Studies reporting improved left ventricular (LV) function of percutaneous skeletal myoblast (SkM) injection in patients with ischaemic cardiomyopathy had follow-up not exceeding 12 months, and did not include a control group. Our group has reported evidence for myoblast efficacy in the first five out of the 14 treated patients. The objective of the present evaluation was to assess if these effects were sustained at long-term follow-up. We compared function of patients treated with SkM 4 years earlier with a matched control group. Secondary endpoints included mortality, NYHA class, N-terminal pro-B-natriuretic peptide levels, incidence of arrhythmias, and quality of life.Methods and results
Fourteen patients with ischaemic cardiomyopathy who underwent SkM injection were compared with 28 non-randomized control patients matched for age, sex, location, and extent of myocardial infarction. Contrast echocardiography and tissue Doppler imaging (TDI) was performed to compare global and regional LV function. At 4-year follow-up, three patients (21%) had died in the treated group and 11 patients (39%) in the control group (P=0.8). In the survivors, LV ejection fraction (EF) was 35 ± 10% and 37 ± 9% in the SkM group and 36 ± 8% and 36 ± 6% in the controls at baseline and 4 years follow-up, respectively (P=0.96 between groups at follow-up). TDI-derived systolic velocity in the injected sites was 5.4 ± 1.8 cm/s in the SkM group when compared with 5.1 ± 1.6 cm/s in corresponding sites in the control group (P=0.47). None of the secondary endpoints showed a difference between the groups. However, in the patients fitted with an internal cardioverter defibrillator, more arrhythmias leading to interventions occurred in the treated group than in the control group, 87% and 13%, respectively (P=0.015).Conclusion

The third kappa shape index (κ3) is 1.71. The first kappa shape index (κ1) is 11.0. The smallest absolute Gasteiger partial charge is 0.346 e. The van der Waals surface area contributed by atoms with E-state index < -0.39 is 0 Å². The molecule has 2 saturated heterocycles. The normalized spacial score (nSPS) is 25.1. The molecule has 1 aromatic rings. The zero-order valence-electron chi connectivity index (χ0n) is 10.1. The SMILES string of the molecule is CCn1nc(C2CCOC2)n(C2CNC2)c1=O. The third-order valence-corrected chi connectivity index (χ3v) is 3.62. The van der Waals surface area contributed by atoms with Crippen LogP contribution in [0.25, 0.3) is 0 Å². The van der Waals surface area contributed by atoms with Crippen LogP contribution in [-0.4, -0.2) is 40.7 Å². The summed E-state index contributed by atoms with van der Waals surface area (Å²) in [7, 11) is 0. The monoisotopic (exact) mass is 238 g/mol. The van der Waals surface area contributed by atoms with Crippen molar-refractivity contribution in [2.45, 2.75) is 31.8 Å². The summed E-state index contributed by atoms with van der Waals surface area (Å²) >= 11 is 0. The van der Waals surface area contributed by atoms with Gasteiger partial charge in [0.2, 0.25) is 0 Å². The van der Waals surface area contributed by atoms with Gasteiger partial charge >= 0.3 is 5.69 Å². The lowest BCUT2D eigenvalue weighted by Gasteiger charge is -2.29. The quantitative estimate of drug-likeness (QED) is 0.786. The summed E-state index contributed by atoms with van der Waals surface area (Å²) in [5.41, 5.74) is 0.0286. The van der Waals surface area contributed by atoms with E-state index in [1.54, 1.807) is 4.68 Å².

Percutaneous intramyocardial SkM injection in ischaemic cardiomyopathy has no sustained positive effect on resting global or regional LV function, respectively, at 4-year follow-up. Moreover, the procedure may induce a higher risk of developing serious arrhythmias, but larger patient series are required before more precise characterization of the safety and efficacy profile of the procedure is possible.